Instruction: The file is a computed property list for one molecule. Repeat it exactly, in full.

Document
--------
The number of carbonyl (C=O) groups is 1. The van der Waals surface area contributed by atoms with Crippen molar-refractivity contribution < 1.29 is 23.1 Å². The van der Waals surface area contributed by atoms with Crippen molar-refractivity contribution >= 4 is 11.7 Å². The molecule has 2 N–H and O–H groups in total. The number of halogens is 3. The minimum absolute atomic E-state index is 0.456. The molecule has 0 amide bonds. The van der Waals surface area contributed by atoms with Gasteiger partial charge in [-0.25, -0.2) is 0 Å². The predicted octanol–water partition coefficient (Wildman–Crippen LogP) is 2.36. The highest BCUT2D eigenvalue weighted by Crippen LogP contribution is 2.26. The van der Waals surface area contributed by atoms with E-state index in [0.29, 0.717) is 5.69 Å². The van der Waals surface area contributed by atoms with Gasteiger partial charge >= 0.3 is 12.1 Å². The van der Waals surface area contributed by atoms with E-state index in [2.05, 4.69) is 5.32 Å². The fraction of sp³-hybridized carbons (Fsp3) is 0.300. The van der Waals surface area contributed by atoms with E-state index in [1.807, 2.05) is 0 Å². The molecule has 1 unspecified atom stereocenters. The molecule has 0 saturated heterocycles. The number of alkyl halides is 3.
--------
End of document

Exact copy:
The number of carbonyl (C=O) groups is 1. The van der Waals surface area contributed by atoms with Crippen molar-refractivity contribution < 1.29 is 23.1 Å². The van der Waals surface area contributed by atoms with Crippen molar-refractivity contribution >= 4 is 11.7 Å². The molecule has 2 N–H and O–H groups in total. The number of halogens is 3. The minimum absolute atomic E-state index is 0.456. The molecule has 0 amide bonds. The van der Waals surface area contributed by atoms with Gasteiger partial charge in [-0.25, -0.2) is 0 Å². The predicted octanol–water partition coefficient (Wildman–Crippen LogP) is 2.36. The highest BCUT2D eigenvalue weighted by Crippen LogP contribution is 2.26. The van der Waals surface area contributed by atoms with E-state index in [0.29, 0.717) is 5.69 Å². The van der Waals surface area contributed by atoms with Gasteiger partial charge >= 0.3 is 12.1 Å². The van der Waals surface area contributed by atoms with E-state index in [2.05, 4.69) is 5.32 Å². The fraction of sp³-hybridized carbons (Fsp3) is 0.300. The van der Waals surface area contributed by atoms with E-state index in [1.807, 2.05) is 0 Å². The molecule has 1 unspecified atom stereocenters. The molecule has 0 saturated heterocycles. The number of alkyl halides is 3.